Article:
P3 Authority opens RFQ process for juvenile correctional center

Written by  //  March 23, 2012  //  Government  //  No comments

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A P3 is sought to build a state-of-the-art juvenile correctional facility in Yauco.

The Puerto Rico Public-Private Partnership Authority announced Thursday it has opened the “Request for Qualifications” process to find a private entity to design, build, finance and maintain the proposed “Nuevo Comienzo” (New Beginning) juvenile social treatment facility in Yauco.

During a meeting with members of the media, P3 Authority Executive Director David Álvarez said the 600-bed project will be developed in combination with the Department of Correction and Rehabilitation. Interested consortiums will have until May 4 to submit their responses and take part in the qualification process.

“The objective is to deliver a marquee project that clearly demonstrates the positive difference that a P3 approach can offer in the correctional space,” he said. “The project seeks innovation in the design with a strong focus on the education and rehabilitation of the juvenile population in the system with a first in class maintenance component.”

The timetable outlined for the project shows that the goal is to arrive at a short list of proponents by May and select the winner by October 2012.

At present, Corrections is responsible for running six juvenile facilities throughout the island, which the agency has said are having a significant impact on its finances given the high costs associated with maintaining them. The government spends an average of $231 per juvenile offender per day.

Through a P3, the agency would be able to improve the services offered to juveniles in custody, while reducing its operating costs. Corrections has a consolidated budget of $447.1 million for fiscal 2012, of which between 13 percent and 15 percent will be used up by the juvenile system, Office of Management and Budget data revealed.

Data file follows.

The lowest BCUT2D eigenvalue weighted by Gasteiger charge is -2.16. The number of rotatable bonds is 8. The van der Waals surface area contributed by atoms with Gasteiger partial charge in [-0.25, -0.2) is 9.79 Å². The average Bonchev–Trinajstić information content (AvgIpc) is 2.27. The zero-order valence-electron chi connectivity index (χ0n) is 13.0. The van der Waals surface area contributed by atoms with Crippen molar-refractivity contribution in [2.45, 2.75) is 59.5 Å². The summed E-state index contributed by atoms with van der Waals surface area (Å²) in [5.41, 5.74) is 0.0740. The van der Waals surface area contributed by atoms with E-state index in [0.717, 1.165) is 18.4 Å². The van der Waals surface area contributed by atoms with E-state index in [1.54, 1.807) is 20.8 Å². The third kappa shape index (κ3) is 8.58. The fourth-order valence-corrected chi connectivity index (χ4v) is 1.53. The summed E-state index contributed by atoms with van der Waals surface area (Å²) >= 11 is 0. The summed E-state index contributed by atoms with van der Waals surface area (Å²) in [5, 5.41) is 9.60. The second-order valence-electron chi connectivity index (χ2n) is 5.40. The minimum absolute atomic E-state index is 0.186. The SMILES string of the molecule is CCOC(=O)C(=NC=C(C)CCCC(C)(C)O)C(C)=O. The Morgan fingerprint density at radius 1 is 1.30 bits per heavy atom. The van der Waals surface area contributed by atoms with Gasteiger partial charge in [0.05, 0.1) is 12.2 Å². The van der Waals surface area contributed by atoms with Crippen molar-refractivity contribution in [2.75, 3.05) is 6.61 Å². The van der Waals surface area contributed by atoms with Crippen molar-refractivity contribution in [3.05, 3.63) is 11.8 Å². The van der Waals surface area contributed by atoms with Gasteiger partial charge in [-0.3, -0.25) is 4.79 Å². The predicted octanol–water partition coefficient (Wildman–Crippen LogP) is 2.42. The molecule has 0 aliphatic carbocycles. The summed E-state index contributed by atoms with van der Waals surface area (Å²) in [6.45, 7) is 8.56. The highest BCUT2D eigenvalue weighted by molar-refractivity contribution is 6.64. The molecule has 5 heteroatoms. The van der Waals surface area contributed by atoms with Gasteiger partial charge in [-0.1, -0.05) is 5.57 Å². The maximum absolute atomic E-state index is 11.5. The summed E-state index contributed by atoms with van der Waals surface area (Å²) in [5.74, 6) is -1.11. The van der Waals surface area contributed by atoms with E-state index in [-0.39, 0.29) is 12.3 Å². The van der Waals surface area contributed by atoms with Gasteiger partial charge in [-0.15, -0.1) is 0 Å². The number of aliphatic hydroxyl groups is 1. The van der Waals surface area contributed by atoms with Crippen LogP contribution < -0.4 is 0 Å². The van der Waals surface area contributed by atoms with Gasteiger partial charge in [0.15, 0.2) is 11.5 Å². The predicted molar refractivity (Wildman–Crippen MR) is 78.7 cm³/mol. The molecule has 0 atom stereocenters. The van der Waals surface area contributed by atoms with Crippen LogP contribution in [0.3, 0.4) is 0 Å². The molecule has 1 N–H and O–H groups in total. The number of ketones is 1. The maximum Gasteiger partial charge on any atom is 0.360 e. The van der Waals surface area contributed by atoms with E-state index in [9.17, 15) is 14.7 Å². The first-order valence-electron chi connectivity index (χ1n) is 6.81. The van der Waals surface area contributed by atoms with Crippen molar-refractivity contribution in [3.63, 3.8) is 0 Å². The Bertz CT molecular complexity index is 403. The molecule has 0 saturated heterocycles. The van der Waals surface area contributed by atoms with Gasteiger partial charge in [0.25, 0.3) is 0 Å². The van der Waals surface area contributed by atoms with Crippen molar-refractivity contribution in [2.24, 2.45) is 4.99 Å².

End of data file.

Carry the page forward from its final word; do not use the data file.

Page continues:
“We’re committed to exploring innovative ways to provide better infrastructure for our youth. This will allow us to focus on what we have to do, rehabilitate our youth to attack crime at its roots,” said Corrections Secretary Jesús González.

“We’re making sure that the new facility complies with federal requirements and best-practice standards established under the American Correctional Association,” he said. “[Corrections] will remain in charge of operating the institution and does foresee any layoffs under this partnership. ”

As a whole, Puerto Rico’s correctional system comprises 37 adult facilities housing a total of 11,664 inmates. The existing six juvenile facilities — in Bayamón, Ponce, Villalba, Guayama and Humacao — house 528 offenders, representing 66 percent of the institutions’ total capacity, according to the PPPA’s project description.

The new complex would feature a campus-like design with several modules housing shared services, which would cut the agency’s need to shuttle offenders between different facilities, thus reducing associated expenses, agency officials said.

Airport P3 moving along
The P3 announced Thursday joins another one already in progress to turn over the management of the Luis Muñoz Marín Airport in Carolina to a private operator by summer, about a year after the search began.

By summer, the LMM airport in Carolina should have a private operator. (Credit: © Mauricio Pascual)

During the roundtable, Álvarez acknowledged the process to find a private operator has taken longer than originally planned because the agency has had to field a record number of project-related questions — about 900 — throwing off the schedule somewhat.

Still, the P3 Authority has already narrowed down the list of suitors to six: Flughafen Zürich, PSP, CCII, and IDC; Fraport and Goldman Sachs; GMR Infrastructure and Incheon Airport; Grupo; Aeroportuario del Sureste and Highstar Capital; Grupo Aeropuertos Avance; and. Puerto Rico Gateway Group.

The selected operator will be required to invest between $40 million and $80 million in “immediate improvements” in the first five years of the concession, which is expected to be for between 40 and 50 years. The government stands to receive an up-front payment of $1 billion, as this media outlet has previously reported.

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